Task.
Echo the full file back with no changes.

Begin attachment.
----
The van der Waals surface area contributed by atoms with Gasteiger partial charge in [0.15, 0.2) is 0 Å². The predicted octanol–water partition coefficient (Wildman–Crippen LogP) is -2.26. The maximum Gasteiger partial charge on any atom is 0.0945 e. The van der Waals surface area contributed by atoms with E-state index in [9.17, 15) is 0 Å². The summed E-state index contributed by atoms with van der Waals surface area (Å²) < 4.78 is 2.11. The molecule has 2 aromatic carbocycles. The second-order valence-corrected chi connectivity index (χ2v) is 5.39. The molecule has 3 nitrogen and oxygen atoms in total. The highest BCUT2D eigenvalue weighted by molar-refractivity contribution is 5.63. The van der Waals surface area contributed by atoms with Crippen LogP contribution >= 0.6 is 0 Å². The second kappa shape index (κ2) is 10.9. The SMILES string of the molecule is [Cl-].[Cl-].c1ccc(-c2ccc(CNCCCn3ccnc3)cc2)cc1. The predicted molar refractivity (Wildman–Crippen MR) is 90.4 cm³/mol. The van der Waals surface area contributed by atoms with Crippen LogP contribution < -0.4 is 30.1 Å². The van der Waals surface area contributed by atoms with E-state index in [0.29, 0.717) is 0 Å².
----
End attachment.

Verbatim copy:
The van der Waals surface area contributed by atoms with Gasteiger partial charge in [0.15, 0.2) is 0 Å². The predicted octanol–water partition coefficient (Wildman–Crippen LogP) is -2.26. The maximum Gasteiger partial charge on any atom is 0.0945 e. The van der Waals surface area contributed by atoms with E-state index in [9.17, 15) is 0 Å². The summed E-state index contributed by atoms with van der Waals surface area (Å²) < 4.78 is 2.11. The molecule has 2 aromatic carbocycles. The second-order valence-corrected chi connectivity index (χ2v) is 5.39. The molecule has 3 nitrogen and oxygen atoms in total. The highest BCUT2D eigenvalue weighted by molar-refractivity contribution is 5.63. The van der Waals surface area contributed by atoms with Crippen LogP contribution >= 0.6 is 0 Å². The second kappa shape index (κ2) is 10.9. The SMILES string of the molecule is [Cl-].[Cl-].c1ccc(-c2ccc(CNCCCn3ccnc3)cc2)cc1. The predicted molar refractivity (Wildman–Crippen MR) is 90.4 cm³/mol. The van der Waals surface area contributed by atoms with Crippen LogP contribution < -0.4 is 30.1 Å². The van der Waals surface area contributed by atoms with E-state index in [0.29, 0.717) is 0 Å².